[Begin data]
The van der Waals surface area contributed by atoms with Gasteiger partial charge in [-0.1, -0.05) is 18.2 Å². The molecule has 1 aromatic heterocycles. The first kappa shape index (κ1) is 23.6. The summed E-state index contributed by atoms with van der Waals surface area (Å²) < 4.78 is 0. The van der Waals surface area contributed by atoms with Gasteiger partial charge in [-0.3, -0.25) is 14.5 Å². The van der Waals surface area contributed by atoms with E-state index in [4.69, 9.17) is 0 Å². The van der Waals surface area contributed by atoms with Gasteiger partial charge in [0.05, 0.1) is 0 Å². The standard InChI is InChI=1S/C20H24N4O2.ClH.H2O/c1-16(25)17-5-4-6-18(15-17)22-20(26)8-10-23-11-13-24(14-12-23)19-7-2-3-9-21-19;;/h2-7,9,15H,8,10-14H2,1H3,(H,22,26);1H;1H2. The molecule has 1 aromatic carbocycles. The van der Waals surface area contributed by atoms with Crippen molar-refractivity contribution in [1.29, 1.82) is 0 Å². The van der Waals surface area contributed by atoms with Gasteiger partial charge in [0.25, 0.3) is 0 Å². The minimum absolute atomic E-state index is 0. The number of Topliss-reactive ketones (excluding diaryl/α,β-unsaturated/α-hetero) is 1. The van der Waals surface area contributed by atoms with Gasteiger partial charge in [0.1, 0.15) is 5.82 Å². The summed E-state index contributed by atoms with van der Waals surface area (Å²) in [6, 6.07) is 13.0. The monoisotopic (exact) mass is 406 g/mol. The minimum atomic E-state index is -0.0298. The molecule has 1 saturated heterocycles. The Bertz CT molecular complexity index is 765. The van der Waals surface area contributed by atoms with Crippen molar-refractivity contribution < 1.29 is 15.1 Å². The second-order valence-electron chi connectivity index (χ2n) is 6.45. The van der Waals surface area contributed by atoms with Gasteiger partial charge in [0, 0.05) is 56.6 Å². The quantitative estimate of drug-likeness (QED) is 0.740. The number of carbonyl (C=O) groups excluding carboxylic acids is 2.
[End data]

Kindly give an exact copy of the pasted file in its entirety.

The van der Waals surface area contributed by atoms with Gasteiger partial charge in [-0.1, -0.05) is 18.2 Å². The molecule has 1 aromatic heterocycles. The first kappa shape index (κ1) is 23.6. The summed E-state index contributed by atoms with van der Waals surface area (Å²) < 4.78 is 0. The van der Waals surface area contributed by atoms with Gasteiger partial charge in [-0.3, -0.25) is 14.5 Å². The van der Waals surface area contributed by atoms with E-state index in [4.69, 9.17) is 0 Å². The van der Waals surface area contributed by atoms with Gasteiger partial charge in [0.05, 0.1) is 0 Å². The standard InChI is InChI=1S/C20H24N4O2.ClH.H2O/c1-16(25)17-5-4-6-18(15-17)22-20(26)8-10-23-11-13-24(14-12-23)19-7-2-3-9-21-19;;/h2-7,9,15H,8,10-14H2,1H3,(H,22,26);1H;1H2. The molecule has 1 aromatic carbocycles. The van der Waals surface area contributed by atoms with Crippen molar-refractivity contribution in [1.29, 1.82) is 0 Å². The van der Waals surface area contributed by atoms with Gasteiger partial charge in [0.25, 0.3) is 0 Å². The minimum absolute atomic E-state index is 0. The number of Topliss-reactive ketones (excluding diaryl/α,β-unsaturated/α-hetero) is 1. The van der Waals surface area contributed by atoms with Gasteiger partial charge in [0.1, 0.15) is 5.82 Å². The summed E-state index contributed by atoms with van der Waals surface area (Å²) in [6, 6.07) is 13.0. The monoisotopic (exact) mass is 406 g/mol. The minimum atomic E-state index is -0.0298. The molecule has 1 saturated heterocycles. The Bertz CT molecular complexity index is 765. The van der Waals surface area contributed by atoms with Crippen molar-refractivity contribution < 1.29 is 15.1 Å². The second-order valence-electron chi connectivity index (χ2n) is 6.45. The van der Waals surface area contributed by atoms with Gasteiger partial charge in [0, 0.05) is 56.6 Å². The quantitative estimate of drug-likeness (QED) is 0.740. The number of carbonyl (C=O) groups excluding carboxylic acids is 2.